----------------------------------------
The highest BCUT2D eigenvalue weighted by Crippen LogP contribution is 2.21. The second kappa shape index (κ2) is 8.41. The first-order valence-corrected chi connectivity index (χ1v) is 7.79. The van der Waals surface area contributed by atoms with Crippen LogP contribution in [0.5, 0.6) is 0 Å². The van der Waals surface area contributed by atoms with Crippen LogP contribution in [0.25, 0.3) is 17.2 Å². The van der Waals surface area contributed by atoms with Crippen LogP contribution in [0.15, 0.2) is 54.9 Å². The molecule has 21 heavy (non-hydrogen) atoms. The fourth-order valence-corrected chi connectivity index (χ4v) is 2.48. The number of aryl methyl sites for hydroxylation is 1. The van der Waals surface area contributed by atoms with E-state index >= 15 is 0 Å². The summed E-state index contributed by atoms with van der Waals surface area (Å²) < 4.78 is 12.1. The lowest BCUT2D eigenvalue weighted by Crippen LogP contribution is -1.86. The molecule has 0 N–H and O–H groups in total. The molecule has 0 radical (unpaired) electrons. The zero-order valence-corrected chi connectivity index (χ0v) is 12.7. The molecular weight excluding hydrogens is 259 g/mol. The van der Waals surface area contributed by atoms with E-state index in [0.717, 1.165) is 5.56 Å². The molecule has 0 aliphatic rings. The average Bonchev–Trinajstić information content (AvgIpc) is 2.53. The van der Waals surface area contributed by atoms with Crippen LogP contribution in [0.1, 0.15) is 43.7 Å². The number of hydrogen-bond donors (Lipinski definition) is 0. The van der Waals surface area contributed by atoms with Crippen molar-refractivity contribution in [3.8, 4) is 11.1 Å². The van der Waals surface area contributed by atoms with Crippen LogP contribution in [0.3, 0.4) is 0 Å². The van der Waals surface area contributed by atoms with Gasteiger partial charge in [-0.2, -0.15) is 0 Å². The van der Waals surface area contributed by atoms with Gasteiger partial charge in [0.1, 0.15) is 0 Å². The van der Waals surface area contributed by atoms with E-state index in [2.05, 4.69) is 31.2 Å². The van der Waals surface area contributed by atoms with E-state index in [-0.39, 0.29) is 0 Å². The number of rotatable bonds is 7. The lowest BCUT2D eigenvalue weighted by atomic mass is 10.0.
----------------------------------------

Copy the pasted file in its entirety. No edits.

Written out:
The highest BCUT2D eigenvalue weighted by Crippen LogP contribution is 2.21. The second kappa shape index (κ2) is 8.41. The first-order valence-corrected chi connectivity index (χ1v) is 7.79. The van der Waals surface area contributed by atoms with Crippen LogP contribution in [0.5, 0.6) is 0 Å². The van der Waals surface area contributed by atoms with Crippen LogP contribution in [0.25, 0.3) is 17.2 Å². The van der Waals surface area contributed by atoms with Crippen LogP contribution in [0.15, 0.2) is 54.9 Å². The molecule has 21 heavy (non-hydrogen) atoms. The fourth-order valence-corrected chi connectivity index (χ4v) is 2.48. The number of aryl methyl sites for hydroxylation is 1. The van der Waals surface area contributed by atoms with E-state index >= 15 is 0 Å². The summed E-state index contributed by atoms with van der Waals surface area (Å²) < 4.78 is 12.1. The lowest BCUT2D eigenvalue weighted by Crippen LogP contribution is -1.86. The molecule has 0 N–H and O–H groups in total. The molecule has 0 radical (unpaired) electrons. The zero-order valence-corrected chi connectivity index (χ0v) is 12.7. The molecular weight excluding hydrogens is 259 g/mol. The van der Waals surface area contributed by atoms with E-state index in [0.717, 1.165) is 5.56 Å². The molecule has 0 aliphatic rings. The average Bonchev–Trinajstić information content (AvgIpc) is 2.53. The van der Waals surface area contributed by atoms with Crippen LogP contribution in [0.1, 0.15) is 43.7 Å². The number of hydrogen-bond donors (Lipinski definition) is 0. The van der Waals surface area contributed by atoms with Crippen molar-refractivity contribution in [3.8, 4) is 11.1 Å². The van der Waals surface area contributed by atoms with Crippen LogP contribution in [0.3, 0.4) is 0 Å². The van der Waals surface area contributed by atoms with Gasteiger partial charge in [-0.2, -0.15) is 0 Å². The van der Waals surface area contributed by atoms with Gasteiger partial charge in [0.1, 0.15) is 0 Å². The van der Waals surface area contributed by atoms with E-state index in [2.05, 4.69) is 31.2 Å². The van der Waals surface area contributed by atoms with E-state index in [-0.39, 0.29) is 0 Å². The number of rotatable bonds is 7. The lowest BCUT2D eigenvalue weighted by atomic mass is 10.0.